Green New Deal Plan - Food/Environmental Reconstruction

Reconstruct water infrastructure

There are several aspects of a functioning water system: drinking systems, wastewater systems, levees, climate change mitigation, and dams. Currently, state and local governments are responsible for the cost of fixing these systems. With the general lack of revenues that local governments are experiencing, it is no wonder that water systems are deteriorating. The Green New Deal would provide Federal funds for fixing the water systems of the country, thus freeing funds for other local government needs.

Reliable drinking water must be available to all inhabitants. In their report card for drinking water, the American Society of Civil Engineers (ASCE) estimates that $1 trillion is needed to fix the nation's water systems. That is $50 billion per year if implemented in 20 years. As we have seen in Flint, this is a high priority part of the infrastructure.

In the wastewater report card of the ASCE, it is estimated that fixing waste water systems would cost about $300 billion over 20 years, which comes out to about $15 billion per year, but let's double that to account for climate change mitigation, to $30 billion per year.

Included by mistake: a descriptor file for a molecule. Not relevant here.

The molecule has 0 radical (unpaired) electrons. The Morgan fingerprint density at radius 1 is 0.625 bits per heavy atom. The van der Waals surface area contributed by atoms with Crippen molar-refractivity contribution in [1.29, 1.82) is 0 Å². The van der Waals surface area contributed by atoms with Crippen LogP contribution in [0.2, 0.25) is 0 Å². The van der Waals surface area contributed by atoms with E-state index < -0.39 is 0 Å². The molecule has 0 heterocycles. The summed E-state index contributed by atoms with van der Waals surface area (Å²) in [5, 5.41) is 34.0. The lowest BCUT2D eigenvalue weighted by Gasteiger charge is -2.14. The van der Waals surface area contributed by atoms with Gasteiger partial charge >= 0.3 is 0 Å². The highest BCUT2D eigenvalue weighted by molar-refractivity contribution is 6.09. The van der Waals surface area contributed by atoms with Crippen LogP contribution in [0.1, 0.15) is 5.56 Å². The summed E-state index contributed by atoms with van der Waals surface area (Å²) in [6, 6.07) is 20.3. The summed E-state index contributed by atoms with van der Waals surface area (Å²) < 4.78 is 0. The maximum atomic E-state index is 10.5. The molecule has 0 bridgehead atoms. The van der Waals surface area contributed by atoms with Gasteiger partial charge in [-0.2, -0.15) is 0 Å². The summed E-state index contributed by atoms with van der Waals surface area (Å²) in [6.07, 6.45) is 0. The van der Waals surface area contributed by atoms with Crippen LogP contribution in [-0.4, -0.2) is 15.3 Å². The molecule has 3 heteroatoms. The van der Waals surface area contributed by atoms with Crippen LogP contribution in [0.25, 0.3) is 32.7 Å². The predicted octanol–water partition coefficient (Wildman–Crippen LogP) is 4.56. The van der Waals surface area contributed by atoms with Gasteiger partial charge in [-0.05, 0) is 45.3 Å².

Levees account for another $80 billion, according to the ASCE. Let's double that number to account for climate-change related construction work, for instance, for New York City. Then we have $8 billion per year Finally, the ASCE says that we need $45 billion to fix dams in danger of collapsing. Let's assume $2 billion per year
So our totals for cost and jobs are the following:

Drinking Water: 50 billion
Wastewater: 30 billion
Levees: 8 billion
Dams: 2 billion
Total: 90 billion, rounded up